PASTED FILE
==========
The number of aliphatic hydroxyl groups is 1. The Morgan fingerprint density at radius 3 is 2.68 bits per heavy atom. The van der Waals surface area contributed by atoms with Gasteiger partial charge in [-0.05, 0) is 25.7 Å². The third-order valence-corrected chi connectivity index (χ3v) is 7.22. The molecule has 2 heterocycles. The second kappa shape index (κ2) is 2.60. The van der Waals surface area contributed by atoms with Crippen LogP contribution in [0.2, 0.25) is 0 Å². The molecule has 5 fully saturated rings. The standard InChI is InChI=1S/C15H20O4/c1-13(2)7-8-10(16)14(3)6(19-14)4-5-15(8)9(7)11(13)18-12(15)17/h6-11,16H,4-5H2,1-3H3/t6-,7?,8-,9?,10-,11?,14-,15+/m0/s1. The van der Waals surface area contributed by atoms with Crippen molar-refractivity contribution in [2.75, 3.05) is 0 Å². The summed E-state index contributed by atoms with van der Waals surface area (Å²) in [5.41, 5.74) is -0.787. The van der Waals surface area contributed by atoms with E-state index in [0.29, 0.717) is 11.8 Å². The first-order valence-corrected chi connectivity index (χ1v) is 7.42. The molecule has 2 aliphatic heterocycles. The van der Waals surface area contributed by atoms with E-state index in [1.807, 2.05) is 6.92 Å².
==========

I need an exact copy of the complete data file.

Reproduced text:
The number of aliphatic hydroxyl groups is 1. The Morgan fingerprint density at radius 3 is 2.68 bits per heavy atom. The van der Waals surface area contributed by atoms with Gasteiger partial charge in [-0.05, 0) is 25.7 Å². The third-order valence-corrected chi connectivity index (χ3v) is 7.22. The molecule has 2 heterocycles. The second kappa shape index (κ2) is 2.60. The van der Waals surface area contributed by atoms with Crippen LogP contribution in [0.2, 0.25) is 0 Å². The molecule has 5 fully saturated rings. The standard InChI is InChI=1S/C15H20O4/c1-13(2)7-8-10(16)14(3)6(19-14)4-5-15(8)9(7)11(13)18-12(15)17/h6-11,16H,4-5H2,1-3H3/t6-,7?,8-,9?,10-,11?,14-,15+/m0/s1. The van der Waals surface area contributed by atoms with Crippen molar-refractivity contribution in [2.75, 3.05) is 0 Å². The summed E-state index contributed by atoms with van der Waals surface area (Å²) in [5.41, 5.74) is -0.787. The van der Waals surface area contributed by atoms with E-state index in [0.29, 0.717) is 11.8 Å². The first-order valence-corrected chi connectivity index (χ1v) is 7.42. The molecule has 2 aliphatic heterocycles. The van der Waals surface area contributed by atoms with E-state index in [1.807, 2.05) is 6.92 Å².